WHY: “Sly, deceptively simple and thoroughly seductive.
“As the academic year ends, clueless, dreamy college student Rachel seduces her passively willing creative writing professor, Zahid Azzam, whose stint at her liberal arts college has just ended. He proceeds to hand off his standard poodle, Princess, to Rachel while he returns to Pakistan to visit his dying grandmother, and Rachel takes Princess to her childhood home in a wealthy Connecticut suburb, where her mom, Becca — adrift after her own poodle has died and her husband, Jonathan, has left her for airline pilot Mandy — falls in love with the dog.
“When Zahid returns to pick up Princess, he falls for Becca and her poolside lifestyle, and drifts through the summer with her, while Rachel, ignorant of the affair, keeps trying to lure him into her bed. Intersecting their lives are twins Khloe, who works with Jonathan, and Kristi, a writer who offers a job at the Iowa Writers’ Workshop to the reluctant Zahid. When conflict between mother and daughter reaches a head, Zahid is caught in the middle and faces an eviction from the edenic existence he has been savoring.
“Bouncing between points of view, Dermansky confines herself to snappy, brisk paragraphs and short sentences, with much of the psychic action between the lines. Her sharp satire spares none of the characters and teeters brilliantly on the edge of comedy and tragedy.” –PUBLISHERS WEEKLY, a starred review
“Dermansky’s spare prose compels the reader
in such an effortless way that the monumental revelations
her characters nonchalantly make have an even greater impact.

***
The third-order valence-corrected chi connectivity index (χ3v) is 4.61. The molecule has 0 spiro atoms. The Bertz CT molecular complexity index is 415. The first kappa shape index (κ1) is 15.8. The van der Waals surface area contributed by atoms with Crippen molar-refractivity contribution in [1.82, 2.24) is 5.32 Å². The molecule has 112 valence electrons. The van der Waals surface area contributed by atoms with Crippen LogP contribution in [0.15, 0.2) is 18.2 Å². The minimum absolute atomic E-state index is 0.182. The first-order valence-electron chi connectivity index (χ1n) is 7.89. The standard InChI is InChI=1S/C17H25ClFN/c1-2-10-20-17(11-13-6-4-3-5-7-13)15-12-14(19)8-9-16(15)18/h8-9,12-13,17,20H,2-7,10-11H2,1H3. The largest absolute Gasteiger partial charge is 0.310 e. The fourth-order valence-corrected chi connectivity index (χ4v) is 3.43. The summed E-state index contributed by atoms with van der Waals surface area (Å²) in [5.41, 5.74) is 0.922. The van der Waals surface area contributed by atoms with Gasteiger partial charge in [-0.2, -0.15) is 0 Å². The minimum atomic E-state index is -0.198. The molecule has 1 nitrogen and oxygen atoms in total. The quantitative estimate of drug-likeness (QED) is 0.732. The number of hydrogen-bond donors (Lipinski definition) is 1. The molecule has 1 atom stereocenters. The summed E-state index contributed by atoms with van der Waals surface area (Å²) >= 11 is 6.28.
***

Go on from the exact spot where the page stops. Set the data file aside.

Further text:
As a study on human nature, this novel can easily hold its own amongst literary works, but will likely also be well-received by general fiction lovers looking for a more substantial, yet still entertaining, book to read.” —Nicole Williams, BOOKLIST
“Knowing, articulate, funny, audacious, and attuned to the Twitterati attention spans.
While the genre is comedy of manners, the book comments on nearly every domestic issue of our times, usually with a skewer at the ready.”
—Barbara Conaty, in a starred review for LIBRARY JOURNAL
“A hell of a lot of stylish fun.” —KIRKUS REVIEWS
. . . . .
FROM THE BEGINNING OF THE BOOK:
I didn’t think, the day I kissed my professor for the first time, that he would kiss me back. His lips were soft. He tasted like coffee. The coffee I had made for him.
“That was very nice,” he said.
My professor smiled at me. Though hesitant at first, he had returned the kiss.
My professor, my creative writing teacher, had asked me to watch his dog, Princess, for the day. It was the last day of the semester. He had a standard poodle. A large dog with apricot-colored fur. I loved standard poodles. I had grown up with standard poodles. The family poodle, Posey, had just died. She was a big, white, beautiful dog. I had not gone home to say good-bye because the semester was almost over. I wished I had gone. Often, my professor took his poodle to class. He loved his dog. I understood why.
My professor lived in Brooklyn. He commuted up the Hudson River to campus. He took Metro-North. He had been sick most of the semester. A virus, he said, a flu that would not go away. He was incredibly beautiful, my professor, like his dog. Together, they were a breathtaking pair. My professor had long eyelashes, big eyes, brown skin. Silky hair. He was tall, thin, too thin. He was from Pakistan.
My professor had published a novel that had won all the big awards the year it had come out. I had tried to read his book but I couldn’t. A sentence was as long as a paragraph. A paragraph was as long as a page. At a reading on campus, I asked him to sign a copy of his book. Though I had not been able to finish it, I told him that I thought it was beautiful.
“So are you, Rachel,” he had said, looking up from the book. The compliment had come out of nowhere, blindsided me.
I thought he probably didn’t mean it, like the way I had complimented his novel.